‘Thyt, get down!’ From out of the dust thrown up from the impact, Ishmn came running. Despite being a Yarln-bred Gallus like Thyt, the gargantuan creature couldn’t have looked more different. Eight-feet tall and broad as a battleship, Ishmn had legs and arms that rippled with genetically engineered muscle divided by two knee joints on each leg and two elbows on each arm, all of them hyper mobile in the extreme. Strength and flexibility – that was the way of the War Gallus.
Thyt swung from the vehicle and bounded to meet his companion. ‘Is the way not clear?’
‘Not anymore.’ Ishmn’s mental voice was as thunderously deep as one might expect. ‘Run.’
Calling for the attention of the humans, Thyt and Ishmn rounded them up and guided them into the nearest alley. Behind a stack of rubbish bins piled long ago into a barricade – the scorch marks proof of its previous purpose – the humans squatted down and held one another, silent as corpses. All that had lasted this long knew when they needed to be quiet, to not even whimper.
As to what was coming, Thyt has his answer within minutes. A clicking, like nails drummed on a metal sheet, told him it was a Tiash Scout. To confirm, he climbed to the top of the barricade and peered over the top, in time to see the twenty-foot tall creature pause in front of the alley. Just as the Yarln made their war machines scarlet, so did the Tiash make theirs indigo. By the laws of physics, the Scouts four long, spindly legs should not have been able to support the weight of its segmented body, but then the Tiash had mastered physics centuries ago.
The Scout’s too-large head was mostly metal-plating and sharp teeth, but somewhere between were its thin eyes and sensitive nostrils. It snuffed loudly, jerking its head. Thyt felt a massive hand take him gently by the body and he let go of the barricade, allowing Ishmn to lower him to ground level.
They stayed trapped behind the barricade for nearly an hour. Thyt had hoped the scout would move on fairly swiftly, but instead it stayed exactly where it was, blocking the only way out of the alley. Scouts weren’t supposed to stay in one place for such extended periods of time, but with the Tiash making their victorious withdrawal from the planet, this one was without telepathic direction from its masters. Who knew how long it would remain before some primal urge, some accident of bio-engineering, induced it to move on.
Dust fell from the alley walls in thick streams as the world started to shake. Windows shattered, drainpipes came loose and tiles slid from roofs as the rumbling intensified, transforming into a steady drone that drowned out all other sound. The humans, already as closely packed together as was possible, tried to huddle in tighter still. Only Ruuna resisted the instinct to be with her herd, moving to join Thyt and Ishmn as they looked to the sky.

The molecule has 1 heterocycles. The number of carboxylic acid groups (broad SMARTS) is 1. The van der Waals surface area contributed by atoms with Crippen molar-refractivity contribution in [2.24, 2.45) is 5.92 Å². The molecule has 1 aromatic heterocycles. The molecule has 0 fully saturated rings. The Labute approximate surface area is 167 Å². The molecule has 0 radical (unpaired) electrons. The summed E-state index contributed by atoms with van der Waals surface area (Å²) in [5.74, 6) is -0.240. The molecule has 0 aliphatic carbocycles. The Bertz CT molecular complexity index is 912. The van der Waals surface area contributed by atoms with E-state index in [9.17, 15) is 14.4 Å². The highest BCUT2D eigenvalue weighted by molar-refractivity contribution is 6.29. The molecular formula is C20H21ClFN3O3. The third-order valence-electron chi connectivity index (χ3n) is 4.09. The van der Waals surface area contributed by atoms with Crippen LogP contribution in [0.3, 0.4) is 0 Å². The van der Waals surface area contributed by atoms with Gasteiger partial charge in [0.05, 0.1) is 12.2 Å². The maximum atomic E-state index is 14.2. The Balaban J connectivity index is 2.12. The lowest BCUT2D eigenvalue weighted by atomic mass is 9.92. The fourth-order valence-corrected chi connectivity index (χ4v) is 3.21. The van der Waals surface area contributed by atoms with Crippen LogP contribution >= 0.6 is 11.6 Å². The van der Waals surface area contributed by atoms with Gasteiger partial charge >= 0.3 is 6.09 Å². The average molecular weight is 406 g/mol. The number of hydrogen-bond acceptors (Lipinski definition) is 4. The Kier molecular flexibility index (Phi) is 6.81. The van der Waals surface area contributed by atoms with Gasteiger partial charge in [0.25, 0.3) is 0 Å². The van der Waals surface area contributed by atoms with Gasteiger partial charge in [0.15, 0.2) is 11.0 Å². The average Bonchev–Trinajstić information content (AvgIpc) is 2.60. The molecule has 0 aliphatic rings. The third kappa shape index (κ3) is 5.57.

The blue of the atmosphere was blocked out as a colossal form passed overhead. Sleek and pointed, the spacecraft’s gravity-reduction field sent massive cracks down the buildings on either side of the alley walls, eliciting shrieks from most of the humans, which were thankfully drowned out.
That was what it took to break the scout from its stupor. With a shrill yell, it broke into an awkward gallop and took after the Tiash ship.
In twos and threes, the humans emerged from their hiding place and followed their Gallus guides back out into the light. Thyt kept his vision trained on the spacecraft, the green glow of its thrusters like the light of three stars, neatly arranged into a row.
‘That’s not a good sign,’ rumbled Ishmn, coming to stand next to Thyt.
Thyt felt a pull of dread inside his torso. At first he was glad for the feeling, because that chemical-hormonal reaction in response to an external stimulus was what made he and Ishmn different from the Scout. Their ability to experience emotion marked them as something unique, something unintended, as more than the designations that their godly masters had bred them for. It was this reason they had rebelled. It was the reason they were trying to save the indigenous people of this odd planet.
Emotion had a cost, however, and right now it was the fear he felt for what would be happening very soon.
‘Explain.’ Ruuna had her arms folded and an expression indicative of anger on her face.
Thyt considered whether to keep the truth hidden for longer, but the rest of the herd – he really must stop thinking of them that way! – were looking at him now too. If he lied, he might lose what fragile trust they had placed in him.
‘Upon withdrawal from a battlefield, it is Tiash standard practice to raze the field clear. This ensures any Yarln survivors are obliterated.’